Anyone expecting swathes of drapery, ‘biblical style’ robes and sandals or indeed a ‘conventional’ orgy might be disappointed by this production, but those who appreciate the unconventional as long as it is appropriate and makes you look at a work in a new way, will come away from Grange Park feeling very happy. The director Patrick Mason has been inspired in part by the coinciding of the period of the opera’s composition with a rise in French anti-Semitism, and instead of what might be expected for Samson’s sojourn “Eyeless, in Gaza, at the mill with slaves” we see, in a 20th century updating, a striking presentation in which uniformed brass oppresses Ghetto-bound Jews. Does it work? Absolutely.
The very striking set by Francis O’Connor is one of the most imaginative we’ve seen; with a backdrop of frosty, stylized trees and undefined, shifting shapes it cannot help but recall such places as Treblinka, and the multi-level staging recalls an evocative photograph of the Warsaw Ghetto (included in the programme). Instead of the more usual masonry the interiors are framed by towers of books, suggestive of the learning, knowledge and history of the Jews, and when the Philistines celebrate the destruction of the Hebrew race they arrogantly burn books in another image which is suggestive of part of 20th century history. We do not have these images forced upon us, but they are there in our consciousness and the production makes poetic use of them, aided by a wonderfully atmospheric lighting design by Paul Keogan.
The interactions between the two principals are less definitive than what surrounds them, but both Carl Tanner (last season’s superb Peter Grimes) and Sara Fulgoni rose to the occasion in their crucial moments. Tanner’s Arrêtez,ô mes frères had the required heroic ring, and Vois ma misère,hélas was a gripping evocation of Samson’s devastation at his failure to defend his people. Some of Dalila’s music, especially in the lower register, was a challenge for Fulgoni but she shaped the arching phrases of Mon Coeur s’ouvre à ta voix with skill. Neither singer has idiomatic French or the kind of crisp diction one might hope for, and there was scant evidence of physical passion between them.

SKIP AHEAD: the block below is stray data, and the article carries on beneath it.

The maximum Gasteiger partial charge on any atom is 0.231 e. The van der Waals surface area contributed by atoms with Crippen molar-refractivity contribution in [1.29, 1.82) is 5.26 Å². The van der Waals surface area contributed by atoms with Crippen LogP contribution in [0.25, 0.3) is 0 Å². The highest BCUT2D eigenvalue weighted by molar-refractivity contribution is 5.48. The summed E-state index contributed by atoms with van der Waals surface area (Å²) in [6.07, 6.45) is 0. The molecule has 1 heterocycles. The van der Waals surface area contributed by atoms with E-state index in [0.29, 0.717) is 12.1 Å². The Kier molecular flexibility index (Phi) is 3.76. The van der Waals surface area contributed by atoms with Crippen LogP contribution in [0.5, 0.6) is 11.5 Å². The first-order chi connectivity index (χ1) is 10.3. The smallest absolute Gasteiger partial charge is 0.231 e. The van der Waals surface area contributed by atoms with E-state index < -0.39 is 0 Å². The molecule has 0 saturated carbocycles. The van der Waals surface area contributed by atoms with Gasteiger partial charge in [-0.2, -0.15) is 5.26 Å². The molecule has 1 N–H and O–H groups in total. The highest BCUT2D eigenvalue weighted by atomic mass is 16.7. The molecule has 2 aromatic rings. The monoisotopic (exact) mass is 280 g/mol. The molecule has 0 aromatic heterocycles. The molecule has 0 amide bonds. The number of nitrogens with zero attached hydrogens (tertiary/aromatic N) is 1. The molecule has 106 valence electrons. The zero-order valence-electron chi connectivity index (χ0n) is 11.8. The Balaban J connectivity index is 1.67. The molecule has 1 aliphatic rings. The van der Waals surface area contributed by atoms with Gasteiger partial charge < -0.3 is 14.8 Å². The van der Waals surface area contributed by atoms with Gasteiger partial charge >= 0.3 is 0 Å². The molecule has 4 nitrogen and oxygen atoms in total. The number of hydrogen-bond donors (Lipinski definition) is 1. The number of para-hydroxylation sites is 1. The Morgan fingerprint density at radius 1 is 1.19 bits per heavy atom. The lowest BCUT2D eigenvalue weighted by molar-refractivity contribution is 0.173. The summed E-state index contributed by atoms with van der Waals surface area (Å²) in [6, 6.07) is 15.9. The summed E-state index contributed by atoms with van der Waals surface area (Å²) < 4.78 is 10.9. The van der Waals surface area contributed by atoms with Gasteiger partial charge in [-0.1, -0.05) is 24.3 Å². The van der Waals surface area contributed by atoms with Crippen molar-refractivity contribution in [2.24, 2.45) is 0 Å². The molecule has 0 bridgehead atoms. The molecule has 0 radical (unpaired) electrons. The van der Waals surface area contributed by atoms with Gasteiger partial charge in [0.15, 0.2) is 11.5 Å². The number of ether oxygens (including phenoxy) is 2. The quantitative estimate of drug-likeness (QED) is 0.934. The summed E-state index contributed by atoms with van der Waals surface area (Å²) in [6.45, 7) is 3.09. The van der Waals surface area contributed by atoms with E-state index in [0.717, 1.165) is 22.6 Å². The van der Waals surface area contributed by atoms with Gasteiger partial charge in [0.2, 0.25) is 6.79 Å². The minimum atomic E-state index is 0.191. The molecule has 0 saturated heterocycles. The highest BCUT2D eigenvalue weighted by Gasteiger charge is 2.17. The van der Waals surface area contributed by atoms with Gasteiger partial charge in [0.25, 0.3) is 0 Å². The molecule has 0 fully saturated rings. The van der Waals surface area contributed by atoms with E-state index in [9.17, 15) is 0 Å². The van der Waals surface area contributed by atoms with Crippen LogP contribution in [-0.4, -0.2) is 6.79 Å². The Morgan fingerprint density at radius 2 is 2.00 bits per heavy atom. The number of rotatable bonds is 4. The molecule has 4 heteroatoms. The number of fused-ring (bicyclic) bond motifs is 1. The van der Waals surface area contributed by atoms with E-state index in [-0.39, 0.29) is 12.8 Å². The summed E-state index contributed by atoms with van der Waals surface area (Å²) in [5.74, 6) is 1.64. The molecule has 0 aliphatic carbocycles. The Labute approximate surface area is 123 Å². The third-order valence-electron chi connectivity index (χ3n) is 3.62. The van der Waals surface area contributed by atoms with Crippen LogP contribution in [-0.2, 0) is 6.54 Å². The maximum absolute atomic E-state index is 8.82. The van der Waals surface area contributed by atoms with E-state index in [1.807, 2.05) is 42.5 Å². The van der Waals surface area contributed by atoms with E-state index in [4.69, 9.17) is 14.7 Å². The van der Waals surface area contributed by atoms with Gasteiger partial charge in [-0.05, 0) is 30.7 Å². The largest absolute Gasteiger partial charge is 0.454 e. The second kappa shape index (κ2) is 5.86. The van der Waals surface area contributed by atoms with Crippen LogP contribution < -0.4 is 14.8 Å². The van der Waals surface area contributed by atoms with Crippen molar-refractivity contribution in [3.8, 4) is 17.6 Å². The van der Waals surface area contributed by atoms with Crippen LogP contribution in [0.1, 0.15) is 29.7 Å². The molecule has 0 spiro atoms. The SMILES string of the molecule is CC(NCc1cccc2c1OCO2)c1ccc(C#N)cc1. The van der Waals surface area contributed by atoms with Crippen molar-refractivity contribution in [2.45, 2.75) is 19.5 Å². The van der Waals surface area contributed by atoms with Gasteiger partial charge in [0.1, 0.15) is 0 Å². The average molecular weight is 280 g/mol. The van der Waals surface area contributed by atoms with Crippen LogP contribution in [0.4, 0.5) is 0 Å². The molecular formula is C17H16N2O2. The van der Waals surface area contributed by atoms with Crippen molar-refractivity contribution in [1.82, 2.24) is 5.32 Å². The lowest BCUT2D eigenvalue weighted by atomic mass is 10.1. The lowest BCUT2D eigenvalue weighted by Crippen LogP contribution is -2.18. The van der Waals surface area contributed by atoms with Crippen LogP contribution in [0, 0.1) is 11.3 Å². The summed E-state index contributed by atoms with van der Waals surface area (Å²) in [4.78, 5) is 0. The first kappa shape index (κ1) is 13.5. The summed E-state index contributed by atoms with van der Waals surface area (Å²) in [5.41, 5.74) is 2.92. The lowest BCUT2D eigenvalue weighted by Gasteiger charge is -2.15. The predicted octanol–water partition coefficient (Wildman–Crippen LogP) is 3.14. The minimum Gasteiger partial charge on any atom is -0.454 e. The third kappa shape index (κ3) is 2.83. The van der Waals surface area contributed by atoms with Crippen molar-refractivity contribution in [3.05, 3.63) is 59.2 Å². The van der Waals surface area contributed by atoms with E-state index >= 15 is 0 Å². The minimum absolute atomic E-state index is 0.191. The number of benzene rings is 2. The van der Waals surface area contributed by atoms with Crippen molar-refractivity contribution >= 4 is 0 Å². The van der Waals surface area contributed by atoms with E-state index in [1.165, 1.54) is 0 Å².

There was some fine singing to be heard amongst the minor roles, in particular Michel de Souza’s High Priest and Christophoros Stamboglis’ Old Hebrew; both displayed lucid French diction, and the latter in particular had us wishing to hear more of his lustrous, richly burnished bass. The Grange Park chorus once more covered itself in glory; in last season’s Peter Grimes it was impossible to imagine a more appropriately mean bunch of townsfolk, and here they were either deeply mournful as Samson’s dejected people or horribly braying and brutish as the caddish orgy-watchers and their molls. Great work from Philip White.
Gianluca Marciano obtained lush, passionate playing from the Bournemouth Symphony Orchestra, ideal for this sometimes overheated music. He whipped up a storm in the Bacchanal, but we won’t spoil the surprise for you by describing how that one is staged except to say that it’s unexpected. The same is true of the startling final scene in which the cult of Dagon is brought down, but the books which symbolize the rich traditions of Samson’s people survive.